My massage therapist stresses me out

October 13, 2011

So I went to one of the Massage Envy spas last night for their Arthritis Foundation deal. It was an…uh…interesting experience. Basically, my massage therapist was a weirdo girl who tried to chat me up during the massage while I was lying face down shirtless and already feeling a bit uncomfortable. Practically straight away she asked me in a creepy voice, “So what do you like to do for fun?” Huh? NOTHING. DO NOT TALK TO ME DURING MASSAGE, PLEASE. Throughout the rest of the hour she proceeded to tell me about how she thinks about what it would be like if her dad was a cat and that she has psychic abilities. Regarding the latter, of course I couldn’t resist asking (still lying face down while she pummeled my back and called me “Dear”) – Ok, so what do you sense about me and my “energy?” She replied, “Your right side is full of work stress and…FEAR.” Uh ok. She went on, “Your left side has some…anger. Is there trouble with your mom?” What? No. She said, “I sense an older, female energy in there.” Well I’m certainly mad at plenty of people these days but my mother is not one of them. And I’m pretty sure she’s not in my left shoulder. Maybe it’s Grandma? Er, okay, thank you, Creepy Girl, glad I asked.

I think I walked out of there more tense than when I walked in.

8 Responses to “My massage therapist stresses me out”

  1. Lana Says:

    I guess you won’t be going back for a massage from her. :-)

  2. valleygirl28 Says:

    This story is kinda hot.

  3. adrienne Says:

    Next time I might suggest a polite: “I really like to relax and clear my mind during my massage.” That might keep her creepy stories to herself.

    But then you would not have this great story to post to keep us entertained…

  4. Liz Says:

    “…what it would be like if her dad was a cat…”?! I think I would have gotten off the table at that point. The things we do for massages!

    Anyway… hi! I found your blog through an article on Rheumatoid Arthritis on Good Morning America’s website. My name is Liz and I’ve had moderate to severe joint pain for four years now (among a few other symptoms). So far, my doctors — I’ve seen about a dozen or more at this point — have been able to determine that it’s “some sort of autoimmune disease” and “could be Rheumatoid Arthritis,” but my blood work never shows anything tangible. I’ve tried dozens of medications, and the only thing that came out of most of them was that I learned I react very strongly to medication. Heh. I know it could take years to be diagnosed, so I figure I’m about due at this point.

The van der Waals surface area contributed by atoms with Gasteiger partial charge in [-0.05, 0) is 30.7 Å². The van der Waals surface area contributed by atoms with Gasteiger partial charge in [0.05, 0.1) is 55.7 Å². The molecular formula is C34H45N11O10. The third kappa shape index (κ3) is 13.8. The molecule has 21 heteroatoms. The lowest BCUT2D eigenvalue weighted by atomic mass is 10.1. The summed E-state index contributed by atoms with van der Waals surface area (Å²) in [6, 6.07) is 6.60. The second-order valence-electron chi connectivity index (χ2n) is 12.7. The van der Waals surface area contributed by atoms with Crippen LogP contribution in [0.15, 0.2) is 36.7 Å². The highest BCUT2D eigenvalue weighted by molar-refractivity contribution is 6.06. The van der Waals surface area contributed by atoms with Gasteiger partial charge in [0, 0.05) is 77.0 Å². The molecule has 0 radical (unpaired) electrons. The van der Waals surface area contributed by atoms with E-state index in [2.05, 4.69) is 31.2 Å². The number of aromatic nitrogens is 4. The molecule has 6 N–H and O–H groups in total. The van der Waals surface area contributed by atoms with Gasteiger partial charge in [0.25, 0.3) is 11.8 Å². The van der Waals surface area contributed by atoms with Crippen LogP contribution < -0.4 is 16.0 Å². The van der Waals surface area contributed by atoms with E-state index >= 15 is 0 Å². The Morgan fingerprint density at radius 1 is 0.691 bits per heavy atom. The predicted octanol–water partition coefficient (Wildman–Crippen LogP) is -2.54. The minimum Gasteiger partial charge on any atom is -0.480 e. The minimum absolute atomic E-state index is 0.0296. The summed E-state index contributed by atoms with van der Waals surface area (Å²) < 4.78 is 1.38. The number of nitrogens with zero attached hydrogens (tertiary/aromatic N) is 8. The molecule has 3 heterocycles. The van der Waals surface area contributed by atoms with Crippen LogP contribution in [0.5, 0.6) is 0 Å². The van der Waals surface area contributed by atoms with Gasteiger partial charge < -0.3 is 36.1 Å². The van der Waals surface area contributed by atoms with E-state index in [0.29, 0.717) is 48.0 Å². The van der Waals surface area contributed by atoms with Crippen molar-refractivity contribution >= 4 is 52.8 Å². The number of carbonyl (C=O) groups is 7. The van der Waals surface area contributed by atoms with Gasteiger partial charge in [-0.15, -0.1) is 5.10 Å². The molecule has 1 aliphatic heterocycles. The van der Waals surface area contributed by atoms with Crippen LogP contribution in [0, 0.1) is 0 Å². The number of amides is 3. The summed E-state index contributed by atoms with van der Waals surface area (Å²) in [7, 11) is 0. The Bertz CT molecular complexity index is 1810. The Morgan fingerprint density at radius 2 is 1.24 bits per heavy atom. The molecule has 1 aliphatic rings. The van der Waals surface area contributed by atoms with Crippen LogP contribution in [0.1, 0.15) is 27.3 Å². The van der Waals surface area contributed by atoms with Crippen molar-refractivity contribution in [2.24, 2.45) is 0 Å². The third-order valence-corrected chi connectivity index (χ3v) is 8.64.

I just wanted to say hello and that it’s nice to “meet” you. It’s always nice to find other people with chronic pain (even though it’s not nice that we’re in pain to begin with). I hope you’re having a good day!

    • Angela Says:

      Hi Liz!
      Thanks for your comment and for reading my blog! Haha yeah…I really needed a massage. ha. So do any of the medications you’ve tried help your joint pain? I’ve heard about other people having RA symptoms but their blood tests coming back negative. I THINK a rheumatologist is supposed to diagnose a patient based on blood work AND symptoms, not just blood work alone. RA (as well as a lot of other auto immune diseases) can behave so strangely. I’m sorry to hear that you’re having such pain and can’t get a clear diagnosis. I know how frustrating and stressful that can be. Hang in there! And don’t give up being an advocate for your own health. After having RA for 14 years I’ve also found out that some doctors don’t know what they’re talking about, sadly.

      Nice to “meet” you too! It is great to meet others who can relate to what you’re going through, definitely. Thanks again for reading and for your comment. Have a wonderful day yourself!

      Angela

      • Liz Says:

        Heh. I hope your next massage is a lot more relaxing!

        The only medications that help — and mind you, they don’t always help — are Extra Strength Tylenol, and Tramadol. Tramadol, however, makes me pretty, um, loopy. I tend to react very strongly to most medications. There was a period of time when every doctor I saw wrote me a new prescription without really knowing what was wrong. Most of the doctors I’ve seen either didn’t know what they were doing or didn’t care to try harder to figure out what was wrong. My first rheumatologist suggested I see a psychiatrist. I’ve learned pretty quickly, unfortunately, to advocate for myself.

        I agree that a rheumatologist — or hell, doctor in general — should diagnose based on blood work and symptoms. I like the one I’ve been seeing now, but there are only so many times I can see him, tell him about my pain, have him send me for blood work, and come back to be told everything came back fine. I think I got attached to him because he was the first specialist to not give up after five minutes, but it’s definitely time for a “second” — and I say that with quotes because I’ve seen way too many doctors — opinion.

        It’s definitely nice to connect with anyone who can relate. It’s been a lonely four years sometimes, except for the internet. I haven’t met anyone else who’s undiagnosed, but that’s why I blog. The internet is an amazing place!


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